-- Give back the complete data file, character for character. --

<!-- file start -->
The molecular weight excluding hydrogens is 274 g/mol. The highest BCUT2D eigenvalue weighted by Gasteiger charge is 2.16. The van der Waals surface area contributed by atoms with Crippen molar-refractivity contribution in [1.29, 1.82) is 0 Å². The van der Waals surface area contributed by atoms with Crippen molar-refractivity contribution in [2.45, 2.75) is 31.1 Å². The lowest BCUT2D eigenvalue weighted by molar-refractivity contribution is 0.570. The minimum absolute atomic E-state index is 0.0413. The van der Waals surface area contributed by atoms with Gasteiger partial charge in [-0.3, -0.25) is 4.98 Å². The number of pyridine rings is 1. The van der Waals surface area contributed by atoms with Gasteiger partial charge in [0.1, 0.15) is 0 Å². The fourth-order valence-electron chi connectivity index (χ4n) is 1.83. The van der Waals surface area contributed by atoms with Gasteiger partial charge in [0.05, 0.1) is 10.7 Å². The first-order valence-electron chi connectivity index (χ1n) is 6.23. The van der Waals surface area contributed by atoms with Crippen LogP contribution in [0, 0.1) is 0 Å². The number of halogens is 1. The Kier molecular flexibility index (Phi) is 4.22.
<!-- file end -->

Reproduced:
The molecular weight excluding hydrogens is 274 g/mol. The highest BCUT2D eigenvalue weighted by Gasteiger charge is 2.16. The van der Waals surface area contributed by atoms with Crippen molar-refractivity contribution in [1.29, 1.82) is 0 Å². The van der Waals surface area contributed by atoms with Crippen molar-refractivity contribution in [2.45, 2.75) is 31.1 Å². The lowest BCUT2D eigenvalue weighted by molar-refractivity contribution is 0.570. The minimum absolute atomic E-state index is 0.0413. The van der Waals surface area contributed by atoms with Gasteiger partial charge in [-0.3, -0.25) is 4.98 Å². The number of pyridine rings is 1. The van der Waals surface area contributed by atoms with Gasteiger partial charge in [0.1, 0.15) is 0 Å². The fourth-order valence-electron chi connectivity index (χ4n) is 1.83. The van der Waals surface area contributed by atoms with Gasteiger partial charge in [0.05, 0.1) is 10.7 Å². The first-order valence-electron chi connectivity index (χ1n) is 6.23. The van der Waals surface area contributed by atoms with Crippen LogP contribution in [0, 0.1) is 0 Å². The number of halogens is 1. The Kier molecular flexibility index (Phi) is 4.22.